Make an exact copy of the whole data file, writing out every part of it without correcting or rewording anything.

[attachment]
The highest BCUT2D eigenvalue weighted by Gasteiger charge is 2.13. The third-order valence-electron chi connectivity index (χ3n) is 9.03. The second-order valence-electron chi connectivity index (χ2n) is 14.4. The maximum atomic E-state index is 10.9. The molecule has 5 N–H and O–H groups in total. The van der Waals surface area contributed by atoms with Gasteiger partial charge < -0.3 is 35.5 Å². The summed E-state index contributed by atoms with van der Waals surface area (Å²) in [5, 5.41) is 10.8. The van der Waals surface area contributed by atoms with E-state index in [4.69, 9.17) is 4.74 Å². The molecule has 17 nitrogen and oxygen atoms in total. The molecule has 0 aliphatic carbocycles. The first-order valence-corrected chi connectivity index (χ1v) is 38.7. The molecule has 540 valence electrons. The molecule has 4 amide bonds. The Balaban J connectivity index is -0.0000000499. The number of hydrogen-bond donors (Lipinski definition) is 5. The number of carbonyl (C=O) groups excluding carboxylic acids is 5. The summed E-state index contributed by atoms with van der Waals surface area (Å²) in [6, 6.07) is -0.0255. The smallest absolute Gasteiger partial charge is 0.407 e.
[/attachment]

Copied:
The highest BCUT2D eigenvalue weighted by Gasteiger charge is 2.13. The third-order valence-electron chi connectivity index (χ3n) is 9.03. The second-order valence-electron chi connectivity index (χ2n) is 14.4. The maximum atomic E-state index is 10.9. The molecule has 5 N–H and O–H groups in total. The van der Waals surface area contributed by atoms with Gasteiger partial charge < -0.3 is 35.5 Å². The summed E-state index contributed by atoms with van der Waals surface area (Å²) in [5, 5.41) is 10.8. The van der Waals surface area contributed by atoms with E-state index in [4.69, 9.17) is 4.74 Å². The molecule has 17 nitrogen and oxygen atoms in total. The molecule has 0 aliphatic carbocycles. The first-order valence-corrected chi connectivity index (χ1v) is 38.7. The molecule has 540 valence electrons. The molecule has 4 amide bonds. The Balaban J connectivity index is -0.0000000499. The number of hydrogen-bond donors (Lipinski definition) is 5. The number of carbonyl (C=O) groups excluding carboxylic acids is 5. The summed E-state index contributed by atoms with van der Waals surface area (Å²) in [6, 6.07) is -0.0255. The smallest absolute Gasteiger partial charge is 0.407 e.